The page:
Because the circle is drawn in pencil on the rough side of the board, you can trace over it again and again to fix bumps or mistakes. Measure across the circle in multiple directions to verify the diameter.

After becoming confident in the circle, an ink marker can be used to enhance the contrast of the pencil circle, to aid in cutting.

Jigsaw

Jigsaw

To cut the board, I used a jigsaw.

Vermont American 30015 thin wood jigsaw blade

Vermont American 30015 thin wood jigsaw blade.

Use a scroll, soft wood blade. I used Vermont American 30015.

Cut the board with the circle facing you (rough side up). This makes a lot of sense, since otherwise you couldn’t see the circle you just drew. But, it also causes the smooth side of the board to cut cleanly, whereas the jigsaw frays the rough side’s edges.

Pressed board cut into the shape of the ring

Pressed board cut into the shape of the ring

Time to paint!

Actually, I should have sanded the edges smooth, first.

Place the ring-to-be somewhere where spray paint mist isn’t going to ruin something of value or choke the lungs of a loved one. I chose my asphalt driveway, which needs black topping anyway. I made sure our cars were pulled far away.

White and black spray paint

White and black spray paint

For a smooth, even finish, I’m painting with Rust-Oleum enamel spray paint. Gloss white (high-reflectivity) for the ring border and flat black (low reflectivity) for the ring itself. I followed the directions on the can.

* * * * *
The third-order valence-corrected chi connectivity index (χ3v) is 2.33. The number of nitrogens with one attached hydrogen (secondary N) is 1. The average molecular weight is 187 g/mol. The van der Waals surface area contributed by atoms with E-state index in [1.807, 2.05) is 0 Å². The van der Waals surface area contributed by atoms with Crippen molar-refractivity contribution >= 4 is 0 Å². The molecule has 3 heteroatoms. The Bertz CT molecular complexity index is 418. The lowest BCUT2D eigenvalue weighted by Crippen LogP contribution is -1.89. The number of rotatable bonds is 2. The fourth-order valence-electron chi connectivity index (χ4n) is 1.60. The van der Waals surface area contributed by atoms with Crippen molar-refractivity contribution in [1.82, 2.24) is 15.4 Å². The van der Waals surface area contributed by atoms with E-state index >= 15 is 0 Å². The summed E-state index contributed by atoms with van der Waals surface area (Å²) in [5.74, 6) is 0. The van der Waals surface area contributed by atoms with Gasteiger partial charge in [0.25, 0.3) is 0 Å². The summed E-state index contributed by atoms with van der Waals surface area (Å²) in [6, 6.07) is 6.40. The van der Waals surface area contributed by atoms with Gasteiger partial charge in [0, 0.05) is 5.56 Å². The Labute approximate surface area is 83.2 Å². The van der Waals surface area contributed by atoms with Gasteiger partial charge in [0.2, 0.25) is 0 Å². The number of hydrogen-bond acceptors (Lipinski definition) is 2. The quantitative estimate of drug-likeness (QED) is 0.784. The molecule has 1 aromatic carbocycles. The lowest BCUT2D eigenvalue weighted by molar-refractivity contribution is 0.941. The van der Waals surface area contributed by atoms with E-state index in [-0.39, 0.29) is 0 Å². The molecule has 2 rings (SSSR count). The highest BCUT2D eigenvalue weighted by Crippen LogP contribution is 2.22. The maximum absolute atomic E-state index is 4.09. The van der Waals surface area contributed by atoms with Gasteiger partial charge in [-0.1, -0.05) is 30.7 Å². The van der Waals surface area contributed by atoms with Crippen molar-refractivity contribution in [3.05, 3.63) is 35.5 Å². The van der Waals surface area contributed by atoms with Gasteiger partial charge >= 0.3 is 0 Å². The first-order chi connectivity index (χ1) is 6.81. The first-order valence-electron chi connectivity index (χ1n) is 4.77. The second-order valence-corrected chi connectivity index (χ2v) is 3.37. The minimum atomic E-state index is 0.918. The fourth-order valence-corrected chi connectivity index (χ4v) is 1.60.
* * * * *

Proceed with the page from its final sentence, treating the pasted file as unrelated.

Mishapen sumo circle painted black

Mishapen sumo circle painted black.

The spray paint is wonderfully even. Definitely flat reflectivity. A small bug and some hairs landed on it, but not bad!

Daylight inspection reveals a lot of grit landed in the paint due to being outside. Perhaps I should have painted in the garage?

Sand the edges first with rough-grit sandpaper to smooth the overall circle. Then sand with fine-grit sandpaper to smooth the edge itself. The pressed board sands easily and cleanly. Don’t forget to use a damp cloth to clean the dust off the board or else the paint won’t stick.

Paper mask for painting white border

Paper mask for painting white border

A 72 cm circle mask was created from newspaper using the same second-grade method. When centered on the board, this mask should leave a 2.5 cm border visible for spraying white. Unfortunately, variances in the pressed board circle and the paper circle cause the border to vary from 2.25 cm to 3.5 cm!